• Repub­li­can Cameron Whitney
  • Lib­er­tar­i­an Kelsey Reyes

Sec­re­tary of State

  • Pro­gres­sive Gen­try Lange

Super­in­ten­dent of Pub­lic Instruction

  • David Spring
  • Den­nis Wick

State Supreme Court

The most impor­tant judi­cial body in Wash­ing­ton State is its State Supreme Court, which, like its fed­er­al equiv­a­lent, has nine mem­bers. How­ev­er, unlike the Unit­ed States Supreme Court, some­times referred to as SCOTUS for short, mem­bers of the State Supreme Court are direct­ly elect­ed by the vot­ers for six-year terms.

No new can­di­dates have filed since this morning.

Key legislative races

The Wash­ing­ton State Leg­is­la­ture, like the Unit­ed States Con­gress, is a bicam­er­al body with a House and Sen­ate. Mem­bers of the state House serve two year terms, just like their fed­er­al coun­ter­parts, while mem­bers of the state Sen­ate serve four year terms. Present­ly, Wash­ing­ton has forty-nine leg­isla­tive dis­tricts, with each dis­trict elect­ing two rep­re­sen­ta­tives and one senator.

Can­di­dates who have filed since this morning:

1st Leg­isla­tive District

  • State Rep­re­sen­ta­tive — Posi­tion #1
    • Repub­li­can Adam Bartholomew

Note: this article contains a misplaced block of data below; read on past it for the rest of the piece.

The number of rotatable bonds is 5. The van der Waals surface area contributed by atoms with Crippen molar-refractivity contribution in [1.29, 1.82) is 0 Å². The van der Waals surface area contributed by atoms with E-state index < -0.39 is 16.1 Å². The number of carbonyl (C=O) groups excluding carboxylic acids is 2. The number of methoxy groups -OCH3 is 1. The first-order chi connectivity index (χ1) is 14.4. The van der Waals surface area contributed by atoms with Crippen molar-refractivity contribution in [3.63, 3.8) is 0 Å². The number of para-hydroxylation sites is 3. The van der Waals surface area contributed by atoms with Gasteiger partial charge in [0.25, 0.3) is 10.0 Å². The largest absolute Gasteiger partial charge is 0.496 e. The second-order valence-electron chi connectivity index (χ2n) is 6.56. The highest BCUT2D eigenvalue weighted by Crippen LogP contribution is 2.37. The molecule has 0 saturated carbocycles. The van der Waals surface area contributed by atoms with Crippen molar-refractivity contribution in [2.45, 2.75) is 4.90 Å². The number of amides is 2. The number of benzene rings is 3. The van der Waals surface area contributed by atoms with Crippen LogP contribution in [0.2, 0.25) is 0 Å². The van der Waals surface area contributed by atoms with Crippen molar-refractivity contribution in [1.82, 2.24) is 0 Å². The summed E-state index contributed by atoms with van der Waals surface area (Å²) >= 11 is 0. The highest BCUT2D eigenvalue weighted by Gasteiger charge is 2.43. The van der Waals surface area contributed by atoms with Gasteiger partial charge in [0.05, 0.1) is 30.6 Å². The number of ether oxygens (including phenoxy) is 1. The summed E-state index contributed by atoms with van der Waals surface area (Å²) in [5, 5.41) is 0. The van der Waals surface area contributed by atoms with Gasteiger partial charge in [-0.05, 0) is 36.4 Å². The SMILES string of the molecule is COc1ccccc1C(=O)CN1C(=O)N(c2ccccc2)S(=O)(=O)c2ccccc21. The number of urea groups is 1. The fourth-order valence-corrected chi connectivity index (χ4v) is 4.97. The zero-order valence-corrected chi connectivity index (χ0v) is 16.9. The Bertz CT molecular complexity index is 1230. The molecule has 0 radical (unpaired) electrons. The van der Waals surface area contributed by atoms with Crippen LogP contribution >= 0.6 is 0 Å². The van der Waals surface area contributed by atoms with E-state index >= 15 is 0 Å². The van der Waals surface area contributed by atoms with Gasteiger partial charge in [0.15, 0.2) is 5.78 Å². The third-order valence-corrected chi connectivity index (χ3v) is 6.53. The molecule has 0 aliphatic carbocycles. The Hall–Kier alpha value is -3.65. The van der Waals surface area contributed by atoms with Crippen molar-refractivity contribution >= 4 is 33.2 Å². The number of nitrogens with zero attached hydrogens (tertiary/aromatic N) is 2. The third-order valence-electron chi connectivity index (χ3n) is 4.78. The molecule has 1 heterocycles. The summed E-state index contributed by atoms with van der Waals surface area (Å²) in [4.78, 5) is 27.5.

• State Rep­re­sen­ta­tive — Posi­tion #2
    • Repub­li­can Jeb Brewer

5th Leg­isla­tive District

  • State Rep­re­sen­ta­tive — Posi­tion #1
    • Uni­ty Restora­tion Cyrus Krohn

10th Leg­isla­tive District

  • State Rep­re­sen­ta­tive — Posi­tion #2
    • Pro­gres­sive Tay­lor Zimmerman

17th Leg­isla­tive District

  • State Rep­re­sen­ta­tive — Posi­tion #2
    • Repub­li­can Bri­an White

18th Leg­isla­tive District

  • State Sen­a­tor
    • Repub­li­can John Ley

19th Leg­isla­tive District

  • State Sen­a­tor
    • Repub­li­can Wes Cormier

25th Leg­isla­tive District

  • State Sen­a­tor
    • Repub­li­can Emmett Smith

Pierce County positions

Pierce is Wash­ing­ton’s sec­ond largest coun­ty by pop­u­la­tion. Unlike its north­ern neigh­bor King and oth­er home rule coun­ties in Wash­ing­ton State with char­ters, Pierce elects its coun­ty-lev­el posi­tions in even-num­bered years (when turnout is high­er), as opposed to odd-num­bered years (when turnout is typ­i­cal­ly lower).

Can­di­dates who have filed since this morning:

Coun­ty Council

  • Dis­trict #3
    • Repub­li­can Joe Zaichkin


  • Cyn­die Fajardo

See the complete list of everyone who has filed

Want to see a com­pre­hen­sive list of all can­di­date fil­ings at the state lev­el? You can do so at the Sec­re­tary of State’s web­site. You may also browse our archive of Fil­ing Week reports to see who filed for office at oth­er inter­vals.

Edi­tor’s note: Fil­ing Week has now come to an end, but we’ll have one more post­mortem post next week with a list of can­di­dates who decid­ed to withdraw. 

About the author

Andrew Villeneuve is the founder and executive director of the Northwest Progressive Institute, as well as the founder of NPI's sibling, the Northwest Progressive Foundation. He has worked to advance progressive causes for over two decades as a strategist, speaker, author, and organizer. Andrew is also a cybersecurity expert, a veteran facilitator, a delegate to the Washington State Democratic Central Committee, and a member of the Climate Reality Leadership Corps.